Animals inhale oxygen and exhale carbon dioxide at all times as opposed to plants.
Hence, there is a balanced mix of both oxygen and carbon dioxide in the atmosphere. But with the rise in the number of automobiles and factories, the amount of carbon emissions is way more than what the atmosphere could bear. A balancing act that has lasted hundreds of millions of years is now out of balance resulting in a net gain of atmospheric carbon dioxide.
The increasing carbon dioxide has many ramifications including climate change, sea-level rise, and ocean acidification. This causes problems to the entire life system on the planet. There is an urgent need to optimize the carbon cycle and balance our carbon footprint.
Scientists note that the ocean temperatures are rising at the rate of five Hiroshima bombs a second. Studies prove that 80 to 90 percent of the heat from global warming is actually going into the oceans. The oceans are considered to be Earth’s heat bucket, where the most heat winds are trapped as oceans can absorb a thousand times the heat as the atmosphere.
To counter the increase in carbon emissions in the atmosphere, we need to reduce the use of fossil fuels and increase the capacity of the planet to absorb more carbon by planting trees.
Most of us are aware that trees and other terrestrial plants are a major part of the carbon cycle, but we may not be aware of the fact that more CO2 is absorbed by life in the ocean than on the land. The CO2 absorbed by ocean organisms is called ‘Blue Carbon’. The fish, the mammals, and other marine vertebrates help in keeping coastal habitats healthy, when these species are gone the ocean loses its carbon absorption capacity.
Influxes of nutrients from whale waste products such as urea can help stimulate phytoplankton growth. As denser particles sink, many nutrients settle down at the bottom of the ocean. Whales and other fish physically mix the water column by swimming throughout the water column providing nutrients to the plants at the surface of the ocean, an effect researchers term Biomixing Carbon. Plants such as phytoplankton play an essential role in absorbing carbon hence optimizing the carbon cycle.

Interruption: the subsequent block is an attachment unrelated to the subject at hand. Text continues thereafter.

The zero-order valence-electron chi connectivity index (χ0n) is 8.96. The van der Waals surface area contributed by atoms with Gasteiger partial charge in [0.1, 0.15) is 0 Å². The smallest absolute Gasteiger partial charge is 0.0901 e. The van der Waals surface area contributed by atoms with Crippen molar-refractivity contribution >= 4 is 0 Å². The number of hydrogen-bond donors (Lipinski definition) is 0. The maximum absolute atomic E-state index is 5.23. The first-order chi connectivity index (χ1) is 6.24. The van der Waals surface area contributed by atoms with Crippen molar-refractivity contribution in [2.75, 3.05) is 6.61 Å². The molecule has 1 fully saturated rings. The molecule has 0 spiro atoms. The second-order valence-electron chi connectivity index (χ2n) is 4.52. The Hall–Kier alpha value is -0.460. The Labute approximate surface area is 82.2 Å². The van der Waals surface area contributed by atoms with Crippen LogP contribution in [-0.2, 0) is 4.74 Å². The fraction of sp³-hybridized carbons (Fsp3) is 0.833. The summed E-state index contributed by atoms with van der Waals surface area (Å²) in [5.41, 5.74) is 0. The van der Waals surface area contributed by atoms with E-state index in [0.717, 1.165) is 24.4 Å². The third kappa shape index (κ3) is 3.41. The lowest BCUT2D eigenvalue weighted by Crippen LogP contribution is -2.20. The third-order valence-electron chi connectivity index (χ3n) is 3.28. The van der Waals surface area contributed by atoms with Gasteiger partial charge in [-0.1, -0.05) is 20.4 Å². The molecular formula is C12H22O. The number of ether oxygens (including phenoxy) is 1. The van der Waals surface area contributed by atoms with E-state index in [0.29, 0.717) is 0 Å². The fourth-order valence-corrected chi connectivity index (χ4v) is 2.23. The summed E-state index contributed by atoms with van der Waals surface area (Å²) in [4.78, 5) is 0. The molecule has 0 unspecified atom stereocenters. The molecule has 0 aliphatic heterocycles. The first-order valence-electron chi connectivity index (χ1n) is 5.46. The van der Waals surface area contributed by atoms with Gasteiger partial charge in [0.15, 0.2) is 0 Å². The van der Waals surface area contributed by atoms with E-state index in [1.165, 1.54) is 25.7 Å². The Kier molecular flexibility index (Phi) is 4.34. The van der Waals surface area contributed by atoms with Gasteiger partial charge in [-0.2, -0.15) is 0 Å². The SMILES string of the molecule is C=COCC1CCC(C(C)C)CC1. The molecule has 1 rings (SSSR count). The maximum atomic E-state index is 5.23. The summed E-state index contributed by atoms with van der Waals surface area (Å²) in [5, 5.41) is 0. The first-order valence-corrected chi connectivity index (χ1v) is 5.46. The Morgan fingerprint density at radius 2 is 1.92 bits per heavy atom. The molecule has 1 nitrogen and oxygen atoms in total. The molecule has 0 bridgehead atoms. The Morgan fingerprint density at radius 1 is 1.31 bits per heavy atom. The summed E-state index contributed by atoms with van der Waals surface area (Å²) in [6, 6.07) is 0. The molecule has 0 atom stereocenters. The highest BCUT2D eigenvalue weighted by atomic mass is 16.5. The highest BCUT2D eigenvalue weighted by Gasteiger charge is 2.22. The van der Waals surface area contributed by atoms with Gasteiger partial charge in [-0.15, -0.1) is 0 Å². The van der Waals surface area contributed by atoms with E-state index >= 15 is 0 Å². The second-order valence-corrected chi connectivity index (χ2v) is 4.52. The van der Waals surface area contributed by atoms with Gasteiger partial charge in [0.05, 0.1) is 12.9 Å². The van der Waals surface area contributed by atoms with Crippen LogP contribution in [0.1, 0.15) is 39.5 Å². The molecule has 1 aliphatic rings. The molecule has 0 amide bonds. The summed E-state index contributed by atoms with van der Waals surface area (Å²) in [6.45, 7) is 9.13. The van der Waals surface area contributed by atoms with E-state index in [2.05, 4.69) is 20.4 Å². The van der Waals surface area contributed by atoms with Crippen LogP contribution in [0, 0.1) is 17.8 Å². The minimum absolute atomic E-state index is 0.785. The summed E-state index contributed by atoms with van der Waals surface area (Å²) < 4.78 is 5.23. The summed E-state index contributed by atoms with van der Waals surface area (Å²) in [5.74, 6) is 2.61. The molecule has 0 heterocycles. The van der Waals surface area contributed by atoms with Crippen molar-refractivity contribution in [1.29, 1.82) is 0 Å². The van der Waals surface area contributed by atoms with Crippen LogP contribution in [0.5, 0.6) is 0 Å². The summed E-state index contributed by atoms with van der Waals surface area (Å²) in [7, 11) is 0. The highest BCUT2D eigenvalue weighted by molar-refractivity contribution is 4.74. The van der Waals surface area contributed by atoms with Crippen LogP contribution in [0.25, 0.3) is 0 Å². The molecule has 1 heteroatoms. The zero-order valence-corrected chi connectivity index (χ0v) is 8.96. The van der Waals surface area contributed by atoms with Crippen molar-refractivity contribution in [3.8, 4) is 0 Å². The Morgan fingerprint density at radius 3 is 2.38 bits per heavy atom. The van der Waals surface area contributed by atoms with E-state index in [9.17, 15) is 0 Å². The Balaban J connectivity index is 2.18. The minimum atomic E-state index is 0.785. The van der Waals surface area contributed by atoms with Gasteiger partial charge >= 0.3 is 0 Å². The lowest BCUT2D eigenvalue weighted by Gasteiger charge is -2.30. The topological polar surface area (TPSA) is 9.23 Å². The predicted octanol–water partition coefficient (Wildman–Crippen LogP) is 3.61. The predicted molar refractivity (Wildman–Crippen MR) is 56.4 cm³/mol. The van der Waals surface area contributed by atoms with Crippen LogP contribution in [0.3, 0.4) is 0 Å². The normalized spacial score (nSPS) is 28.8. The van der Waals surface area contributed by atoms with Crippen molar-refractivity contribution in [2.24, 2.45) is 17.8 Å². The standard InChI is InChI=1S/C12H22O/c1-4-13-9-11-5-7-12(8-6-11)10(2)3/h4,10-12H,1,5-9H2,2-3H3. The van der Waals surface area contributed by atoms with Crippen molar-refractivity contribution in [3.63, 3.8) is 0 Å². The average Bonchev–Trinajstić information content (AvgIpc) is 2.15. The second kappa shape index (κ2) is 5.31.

Whales in Climate Fight
Great whales are the carbon-capture titans of the animal world, absorbing an average of 33 tons of CO2 each throughout their lives. Whales travel thousands of miles, feeding and producing waste matter along the way. The fecal matter of whales stimulates phytoplankton production. Not only that, as whales are large and long-lived, they store a huge amount of carbon in their bodies and when they die, they sink and a lot of carbon in them gets stored for billions of years. So, this carbon gets retired from the carbon cycle.
Some fish such as tuna produce calcium carbonate as a waste product which can potentially offset the effects of ocean acidification.
Marine vertebrates play a key role in keeping the planet healthy. A lot of international organizations and various governments of countries and independent bodies are taking measures to reduce carbon by preventing illegal fishing, ocean recreation, and establishing marine protected areas. The International Whaling Commission passed two resolutions in 2018 that recognized whales’ value for carbon storage. As science advances in this field, protecting marine vertebrate carbon stocks ultimately might become part of national pledges to fulfill the Paris Agreement.
“Recognizing the role marine life may play in mitigating climate change may help small island developing states, especially those who are large ocean nations, include ocean actions in their Nationally Determined Contributions under the Paris Agreement,” says Ronald Jumeau, Permanent Representative to the United Nations and Ambassador for Climate Change for the Republic of Seychelles.
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To help save the ocean’s plants and animals as well as the people who rely on them for their livelihood and food, we need to go zero on new CO2 emissions and need to find ways to remove trillion tons of atmospheric CO2. A process called Ocean Alkalinity Enhancement which accelerates the geologic cycle consuming both carbon dioxide and ocean acidity is in practice today. However, if we reduce our carbon emissions drastically, the oceans and terrestrial plants can help maintain a balance of carbon in the atmosphere.